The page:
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In numerous sources online, I have found three claims

  • Unitary matrices follow $U^* = U^{-1}$, where $^*$ is the conjugate transpose
  • Unitary matrices can be non-square, as long as all columns and rows are orthonormal
  • Non-square matrices do not have inverses

These statements seem to form a contradiction, though I feel like it has something to do with complex numbers. Can anybody help clarify the statements above, and provide an example of a non-square unitary matrix?

Correction

After copious amounts of google searching, I forgot that the second statement was an assumption I made. I was under the impression that if non-square matrices have SVDs, then the left-singular-matrix and right-singular-matrix had to be non-square. I just realized that in those cases, they are actually square, and it is the diagonal matrix that is non-square. My bad.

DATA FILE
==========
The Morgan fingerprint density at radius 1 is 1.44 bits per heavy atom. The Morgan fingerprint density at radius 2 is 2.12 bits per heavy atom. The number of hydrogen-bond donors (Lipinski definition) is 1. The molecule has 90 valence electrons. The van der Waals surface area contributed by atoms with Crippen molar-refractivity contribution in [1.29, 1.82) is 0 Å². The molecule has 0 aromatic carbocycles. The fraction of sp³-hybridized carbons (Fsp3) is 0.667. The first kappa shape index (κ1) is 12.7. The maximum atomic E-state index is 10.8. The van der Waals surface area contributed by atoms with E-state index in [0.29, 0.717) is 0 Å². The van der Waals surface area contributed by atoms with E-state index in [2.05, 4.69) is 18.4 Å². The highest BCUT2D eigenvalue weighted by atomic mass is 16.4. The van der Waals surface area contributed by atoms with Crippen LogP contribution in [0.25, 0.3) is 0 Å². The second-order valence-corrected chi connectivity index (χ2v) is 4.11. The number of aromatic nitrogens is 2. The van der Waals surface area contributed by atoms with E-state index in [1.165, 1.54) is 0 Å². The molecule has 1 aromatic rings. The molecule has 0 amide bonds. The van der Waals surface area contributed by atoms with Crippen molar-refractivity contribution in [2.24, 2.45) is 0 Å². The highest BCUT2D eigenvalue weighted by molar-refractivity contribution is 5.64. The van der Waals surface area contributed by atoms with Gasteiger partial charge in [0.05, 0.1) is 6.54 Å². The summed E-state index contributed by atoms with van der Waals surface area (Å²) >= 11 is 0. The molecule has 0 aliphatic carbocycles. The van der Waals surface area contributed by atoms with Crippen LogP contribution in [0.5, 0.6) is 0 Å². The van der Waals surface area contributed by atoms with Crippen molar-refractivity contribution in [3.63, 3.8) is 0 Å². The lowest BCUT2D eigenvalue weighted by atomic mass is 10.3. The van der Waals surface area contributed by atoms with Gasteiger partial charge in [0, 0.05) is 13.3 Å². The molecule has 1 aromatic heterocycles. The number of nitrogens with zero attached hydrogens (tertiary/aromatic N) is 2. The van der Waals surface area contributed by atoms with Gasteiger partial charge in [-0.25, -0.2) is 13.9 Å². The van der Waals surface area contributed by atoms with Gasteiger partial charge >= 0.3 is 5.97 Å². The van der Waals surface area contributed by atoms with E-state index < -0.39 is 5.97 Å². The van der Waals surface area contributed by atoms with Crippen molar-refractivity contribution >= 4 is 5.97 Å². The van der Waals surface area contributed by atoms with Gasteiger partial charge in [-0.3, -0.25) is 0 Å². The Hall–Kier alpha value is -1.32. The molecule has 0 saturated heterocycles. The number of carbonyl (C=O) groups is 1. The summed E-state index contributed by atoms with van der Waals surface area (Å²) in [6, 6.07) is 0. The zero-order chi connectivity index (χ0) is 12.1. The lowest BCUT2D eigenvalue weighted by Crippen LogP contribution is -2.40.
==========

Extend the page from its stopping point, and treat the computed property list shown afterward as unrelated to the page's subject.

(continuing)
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The first statement is certainly true since it is a possible definition of unitary matrices. In my opinion, it is not possible to define non-square unitary matrices because how would you define a unity matrix in the space $L(m,n)$, i.e. the space of linear maps from a $m$-dimensional to a $n$-dimensional vector space? Where did you get that claim from?

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  • $\begingroup$ oh sorry nevermind I figured it out. I was under the impression that if nonsquare matrices have SVDs, then the left-singular-matrix and right-singular-matrix had to be nonsquare. I just realized that in those cases, the diagonal matrix had to be nonsquare. My bad $\endgroup$ – woojoo666 Oct 30 '16 at 9:14
  • $\begingroup$ Is there a name for non square matrices which obey $ {X}^{T} X = I $? $\endgroup$ – Royi Jun 9 '18 at 20:48
  • $\begingroup$ @Royi semi-unitary $\endgroup$ – T. Fo Feb 5 at 19:09
  • $\begingroup$ Yep. In Wikipedia it is Semi Orthogonal Matrix. $\endgroup$ – Royi Feb 5 at 20:49

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